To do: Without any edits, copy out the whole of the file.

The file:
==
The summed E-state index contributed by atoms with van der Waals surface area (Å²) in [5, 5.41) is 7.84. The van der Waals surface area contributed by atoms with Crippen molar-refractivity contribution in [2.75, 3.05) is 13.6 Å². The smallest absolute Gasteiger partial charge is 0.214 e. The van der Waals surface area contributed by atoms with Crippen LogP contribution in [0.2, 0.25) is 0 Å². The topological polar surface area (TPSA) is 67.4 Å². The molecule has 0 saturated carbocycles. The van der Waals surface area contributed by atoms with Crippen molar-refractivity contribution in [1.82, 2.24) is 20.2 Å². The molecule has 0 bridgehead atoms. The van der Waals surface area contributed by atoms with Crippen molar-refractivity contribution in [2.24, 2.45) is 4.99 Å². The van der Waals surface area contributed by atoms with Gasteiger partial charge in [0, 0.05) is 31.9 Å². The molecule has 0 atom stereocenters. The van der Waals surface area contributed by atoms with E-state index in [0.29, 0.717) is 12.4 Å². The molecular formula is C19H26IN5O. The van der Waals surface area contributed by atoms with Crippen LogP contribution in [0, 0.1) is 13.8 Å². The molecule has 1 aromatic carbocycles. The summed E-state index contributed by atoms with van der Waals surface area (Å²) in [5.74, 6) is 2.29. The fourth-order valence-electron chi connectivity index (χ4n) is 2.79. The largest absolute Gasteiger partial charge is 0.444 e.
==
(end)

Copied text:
The summed E-state index contributed by atoms with van der Waals surface area (Å²) in [5, 5.41) is 7.84. The van der Waals surface area contributed by atoms with Crippen molar-refractivity contribution in [2.75, 3.05) is 13.6 Å². The smallest absolute Gasteiger partial charge is 0.214 e. The van der Waals surface area contributed by atoms with Crippen LogP contribution in [0.2, 0.25) is 0 Å². The topological polar surface area (TPSA) is 67.4 Å². The molecule has 0 saturated carbocycles. The van der Waals surface area contributed by atoms with Crippen molar-refractivity contribution in [1.82, 2.24) is 20.2 Å². The molecule has 0 bridgehead atoms. The van der Waals surface area contributed by atoms with Crippen molar-refractivity contribution in [2.24, 2.45) is 4.99 Å². The van der Waals surface area contributed by atoms with Gasteiger partial charge in [0, 0.05) is 31.9 Å². The molecule has 0 atom stereocenters. The van der Waals surface area contributed by atoms with E-state index in [0.29, 0.717) is 12.4 Å². The molecular formula is C19H26IN5O. The van der Waals surface area contributed by atoms with Crippen LogP contribution in [0, 0.1) is 13.8 Å². The molecule has 1 aromatic carbocycles. The summed E-state index contributed by atoms with van der Waals surface area (Å²) in [5.74, 6) is 2.29. The fourth-order valence-electron chi connectivity index (χ4n) is 2.79. The largest absolute Gasteiger partial charge is 0.444 e.